Donald Duvall, former chief administrative law judge for the International Trade Commission, while subsequently working for Kenyon & Kenyon, wrote a treatise on proceedings before the commission involving Section 3378 of the Tariff Act of 1930.
In 1997, Duvall entered into an agreement that gave Kenyon specified editorial rights over the text, and established that one-third of the royalties generated by the work would go to Duvall or his estate, as long as his name was included. Updated editions (including that published in 2011) credit Duvall as the original author.
Duvall died in 1999. His estate continued to receive royalties for more than a decade.
In June 2012, Kenyon & Kenyon notified the widow that the estate wouldn't receive future royalties because there was "virtually nothing left" of Duvall's original text. In a complaint filed on April 17, Kathryn Duvall demonstrated that much of her husband's work was included in the latest version and accused the firm of trying to deny the estate its rights before the publisher released an electronic version—"a source of sales that will generate substantial revenue and thus substantial royalties," she claimed.”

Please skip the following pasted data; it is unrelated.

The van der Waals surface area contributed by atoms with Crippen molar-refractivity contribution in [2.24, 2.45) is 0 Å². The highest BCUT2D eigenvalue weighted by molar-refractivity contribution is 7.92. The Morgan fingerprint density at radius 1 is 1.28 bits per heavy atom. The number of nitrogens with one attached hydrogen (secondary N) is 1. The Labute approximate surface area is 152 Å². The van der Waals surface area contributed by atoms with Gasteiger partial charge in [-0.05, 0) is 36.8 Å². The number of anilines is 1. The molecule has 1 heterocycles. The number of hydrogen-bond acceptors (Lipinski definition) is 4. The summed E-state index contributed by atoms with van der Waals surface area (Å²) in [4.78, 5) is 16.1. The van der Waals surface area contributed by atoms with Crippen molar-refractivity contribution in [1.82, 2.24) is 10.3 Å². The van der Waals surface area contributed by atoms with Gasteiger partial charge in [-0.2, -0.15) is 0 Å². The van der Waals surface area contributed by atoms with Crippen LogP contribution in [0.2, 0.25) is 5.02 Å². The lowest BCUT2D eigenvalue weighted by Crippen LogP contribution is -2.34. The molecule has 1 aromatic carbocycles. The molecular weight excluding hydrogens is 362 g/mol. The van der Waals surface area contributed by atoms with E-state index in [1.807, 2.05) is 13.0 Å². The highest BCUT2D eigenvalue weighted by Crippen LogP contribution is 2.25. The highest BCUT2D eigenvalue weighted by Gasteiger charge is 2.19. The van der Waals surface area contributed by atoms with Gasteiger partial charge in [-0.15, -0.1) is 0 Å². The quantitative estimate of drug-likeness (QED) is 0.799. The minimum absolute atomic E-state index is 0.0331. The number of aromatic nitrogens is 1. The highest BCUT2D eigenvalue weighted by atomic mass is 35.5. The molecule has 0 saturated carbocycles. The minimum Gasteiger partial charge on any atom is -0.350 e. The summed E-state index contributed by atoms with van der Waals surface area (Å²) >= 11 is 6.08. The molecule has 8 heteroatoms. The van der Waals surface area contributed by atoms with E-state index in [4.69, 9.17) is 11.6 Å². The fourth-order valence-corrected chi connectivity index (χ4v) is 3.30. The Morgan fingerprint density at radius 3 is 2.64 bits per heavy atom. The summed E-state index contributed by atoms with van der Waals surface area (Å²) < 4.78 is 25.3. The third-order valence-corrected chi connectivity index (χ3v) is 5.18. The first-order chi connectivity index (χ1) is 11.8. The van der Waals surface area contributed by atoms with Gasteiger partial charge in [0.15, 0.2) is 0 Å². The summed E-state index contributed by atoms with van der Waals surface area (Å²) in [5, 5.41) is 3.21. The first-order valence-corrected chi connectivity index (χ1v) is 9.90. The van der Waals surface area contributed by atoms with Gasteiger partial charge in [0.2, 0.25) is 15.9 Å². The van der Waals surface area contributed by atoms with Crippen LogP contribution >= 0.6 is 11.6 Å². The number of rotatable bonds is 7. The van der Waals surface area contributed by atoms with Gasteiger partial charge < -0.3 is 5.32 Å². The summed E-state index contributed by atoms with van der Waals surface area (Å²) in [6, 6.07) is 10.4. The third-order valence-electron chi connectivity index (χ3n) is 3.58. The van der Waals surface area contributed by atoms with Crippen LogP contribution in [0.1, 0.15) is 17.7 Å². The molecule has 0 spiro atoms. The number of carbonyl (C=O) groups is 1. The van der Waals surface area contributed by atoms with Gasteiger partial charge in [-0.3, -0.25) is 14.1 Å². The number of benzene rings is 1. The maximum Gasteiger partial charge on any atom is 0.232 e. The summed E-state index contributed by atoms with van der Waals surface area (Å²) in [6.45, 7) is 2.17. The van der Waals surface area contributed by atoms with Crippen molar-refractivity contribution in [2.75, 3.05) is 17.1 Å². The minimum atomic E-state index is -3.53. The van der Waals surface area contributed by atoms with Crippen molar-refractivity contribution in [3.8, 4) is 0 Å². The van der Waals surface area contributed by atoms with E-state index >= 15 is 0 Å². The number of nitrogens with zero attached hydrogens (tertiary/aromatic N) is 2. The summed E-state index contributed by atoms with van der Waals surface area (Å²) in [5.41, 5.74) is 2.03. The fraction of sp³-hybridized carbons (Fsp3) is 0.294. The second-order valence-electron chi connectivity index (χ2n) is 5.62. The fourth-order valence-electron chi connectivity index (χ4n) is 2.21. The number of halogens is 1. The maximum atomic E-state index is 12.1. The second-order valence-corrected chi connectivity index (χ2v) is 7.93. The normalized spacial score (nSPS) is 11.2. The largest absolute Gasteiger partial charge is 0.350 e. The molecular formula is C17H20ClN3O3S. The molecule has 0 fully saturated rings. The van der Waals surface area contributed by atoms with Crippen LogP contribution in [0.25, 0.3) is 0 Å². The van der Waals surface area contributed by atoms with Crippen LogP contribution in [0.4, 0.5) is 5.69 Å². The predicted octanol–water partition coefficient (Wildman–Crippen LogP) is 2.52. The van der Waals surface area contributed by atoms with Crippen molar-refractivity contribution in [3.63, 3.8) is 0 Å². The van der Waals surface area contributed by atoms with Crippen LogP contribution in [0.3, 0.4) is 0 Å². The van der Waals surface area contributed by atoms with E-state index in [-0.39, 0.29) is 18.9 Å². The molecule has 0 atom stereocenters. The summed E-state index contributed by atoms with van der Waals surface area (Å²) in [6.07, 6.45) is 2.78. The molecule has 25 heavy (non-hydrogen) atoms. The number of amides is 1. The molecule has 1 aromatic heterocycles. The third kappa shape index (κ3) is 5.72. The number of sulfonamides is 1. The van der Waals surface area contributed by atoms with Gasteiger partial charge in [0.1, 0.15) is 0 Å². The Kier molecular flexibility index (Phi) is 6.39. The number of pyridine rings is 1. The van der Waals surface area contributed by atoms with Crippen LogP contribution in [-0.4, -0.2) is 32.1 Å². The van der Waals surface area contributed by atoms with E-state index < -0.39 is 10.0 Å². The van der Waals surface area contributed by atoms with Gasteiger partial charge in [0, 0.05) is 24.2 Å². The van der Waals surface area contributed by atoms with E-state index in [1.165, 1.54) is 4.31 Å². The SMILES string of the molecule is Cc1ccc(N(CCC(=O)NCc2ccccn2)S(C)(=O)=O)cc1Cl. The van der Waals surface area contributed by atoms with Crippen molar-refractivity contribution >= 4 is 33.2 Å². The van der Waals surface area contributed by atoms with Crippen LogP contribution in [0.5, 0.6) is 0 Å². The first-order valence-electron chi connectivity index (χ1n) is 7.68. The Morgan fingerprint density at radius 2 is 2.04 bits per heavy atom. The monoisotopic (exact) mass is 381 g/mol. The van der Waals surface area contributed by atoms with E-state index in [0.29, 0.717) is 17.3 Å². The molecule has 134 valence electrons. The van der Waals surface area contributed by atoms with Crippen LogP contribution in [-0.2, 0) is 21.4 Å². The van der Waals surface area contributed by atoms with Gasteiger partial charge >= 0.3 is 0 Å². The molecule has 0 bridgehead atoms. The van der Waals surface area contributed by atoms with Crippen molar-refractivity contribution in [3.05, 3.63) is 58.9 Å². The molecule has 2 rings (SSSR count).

The case has import to all publishers that update original works, creating supplements or new editions, as well as valuators who need to assess risk associated with such copyright properties found in estates. When does an original work no longer have the characteristics of the original that would serve to enforce IP rights of the original author? If the author refuses to supplement the work (or is unable to supplement it), at what point do rights in the original dissipate?
The case is assigned to U.S. District Judge James Boasberg, District of Columbia.